Two Charlottesville business men are in the process of planning a new venture to help people secure a job.
Toan Nguyen, the owner of C'ville Coffee, and Bernard Whitsett, a financial consultant and the chair of the Charlottesville Regional Chamber of Commerce Minority Business Council, plan to create what they are calling the Green Dot Collaborative in an empty warehouse on Second Street.
It will be a multi-use space where people can receive job training, work as a member of a co-op, or rent space and facilities for their own business ventures.
Whitsett said the goal is "creating skill sets and job creation that would allow for this area, which seems to be rather dormant now, to suddenly be rebirthed and to grow."
It will also be a for-profit enterprise, and they plan on securing investors for the estimated $2 million cost of the project. People who work at the facility will become part owners through the co-op system. Those who pay to rent the space for their own use will be funding the project as well.
Nguyen and Whitsett said they hope the project will provide job opportunities for people at all different career levels. Those just getting started can get training, those who are already trained in a profession can get work, and people looking to start their own businesses have a place to start without securing their own office or facility.
"It's a whole journey that they can embark on from first getting a job, to being manager, to being an owner. And throughout the whole life-cycle of employment we will help them every step of the way," Nguyen said.
They say the majority of lower income residents in the area are single moms, many of whom have trouble securing jobs because of transportation and child care issues. That's why they plan to develop this facility right in an area that they say is in need of economic development. That way, people from low income households have easy access to it. They also plan to put a child care facility in the building to allow people to drop off their kids at their job, and as a way to have kids around to train people who want to go into child care professions.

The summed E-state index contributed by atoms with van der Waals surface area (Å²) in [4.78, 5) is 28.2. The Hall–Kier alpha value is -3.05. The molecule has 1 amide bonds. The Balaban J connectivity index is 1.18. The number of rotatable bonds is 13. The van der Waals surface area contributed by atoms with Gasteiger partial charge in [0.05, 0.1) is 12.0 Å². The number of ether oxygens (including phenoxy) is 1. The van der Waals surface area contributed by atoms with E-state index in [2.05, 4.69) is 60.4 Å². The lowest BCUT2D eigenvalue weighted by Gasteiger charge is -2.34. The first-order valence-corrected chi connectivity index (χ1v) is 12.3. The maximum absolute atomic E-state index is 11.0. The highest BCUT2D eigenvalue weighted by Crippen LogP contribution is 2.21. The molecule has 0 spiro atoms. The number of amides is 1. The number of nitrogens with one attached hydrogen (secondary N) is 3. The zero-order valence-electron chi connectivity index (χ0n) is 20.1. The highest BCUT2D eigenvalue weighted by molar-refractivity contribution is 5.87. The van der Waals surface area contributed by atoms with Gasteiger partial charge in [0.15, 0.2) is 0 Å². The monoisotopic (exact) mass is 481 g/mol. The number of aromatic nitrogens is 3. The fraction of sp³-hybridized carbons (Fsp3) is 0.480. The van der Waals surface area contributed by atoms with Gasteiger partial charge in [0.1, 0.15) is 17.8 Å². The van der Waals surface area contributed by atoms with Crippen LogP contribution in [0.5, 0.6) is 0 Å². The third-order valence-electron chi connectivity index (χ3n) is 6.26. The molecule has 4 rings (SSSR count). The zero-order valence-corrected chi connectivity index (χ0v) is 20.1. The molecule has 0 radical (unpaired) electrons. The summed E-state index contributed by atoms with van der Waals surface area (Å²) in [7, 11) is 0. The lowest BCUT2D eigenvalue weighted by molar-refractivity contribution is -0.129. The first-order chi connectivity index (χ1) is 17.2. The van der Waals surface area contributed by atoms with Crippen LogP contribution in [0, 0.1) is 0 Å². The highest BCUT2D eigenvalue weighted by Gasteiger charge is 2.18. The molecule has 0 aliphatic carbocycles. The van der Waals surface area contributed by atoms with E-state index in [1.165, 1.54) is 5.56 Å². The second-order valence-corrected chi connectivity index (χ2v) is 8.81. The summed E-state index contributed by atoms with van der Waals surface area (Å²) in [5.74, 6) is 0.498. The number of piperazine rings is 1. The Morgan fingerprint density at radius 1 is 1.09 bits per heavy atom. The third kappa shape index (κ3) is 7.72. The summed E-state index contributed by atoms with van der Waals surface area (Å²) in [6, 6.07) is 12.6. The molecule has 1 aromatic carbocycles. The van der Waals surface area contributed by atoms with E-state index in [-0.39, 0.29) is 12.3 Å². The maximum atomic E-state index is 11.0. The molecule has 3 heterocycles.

"There are unemployed people that need to be put to work and our vision is to help them to facilitate them going to work," Whitsett said.
The initial funding will go into renovating the existing building and adding facilities such as an industrial kitchen. Eventually, though, new buildings could be constructed on the lot, as well as additions to the existing building. It could be a mixed-use space, they say, where there could be large buildings with residential space on the top and shops and restaurants below. They hope that the building will have facilities to train people in culinary arts, painting, cleaning, and laundry services, among other things.
The project got its name from the 2011 Orange Dot Project study which gave orange dots to poor areas of certain communities and green dots to prosperous areas. The report revealed large income disparities in Charlottesville, with the city looking green overall, but having several areas that were dark orange.
After reading the report, members of the Emerging Leaders in Architecture, a branch of the American Institute of Architects, wanted to do something to eradicate these income disparities. They contacted Charlottesville City Council Member Kathy Galvin who reached out to Nguyen and Whitsett, among others. The two men say their goal is to now turn the area around Second Street green.
"Our vision is about creating economic empowerment, primarily for the orange dot area of Charlottesville," Whitsett said. "We want to break the generational chain of poverty."
They say the project is like a "three-legged stool." The first leg is the Community Investment Collaborative, which Nguyen is the chair of. According to their mission statement, that organization "leverages community resources to provide capital and education to entrepreneurs who have difficulty accessing funding from traditional sources and who seek an educational support system that is relevant to their business needs."
The second part of the plan involves the Chamber Minority Business Council, which teaches people about business protocol and practices and helps them to gain access to people who want their services.
The third leg, they say, is public policy that allows for a vibrant community with economic growth. However, Whitsett notes, "everybody has to have access to it."
Right now, the idea is just a vision the two men share, but they say they plan to have a solid business plan by September.
New Charlottesville Venture to Make Second Street GreenMore>>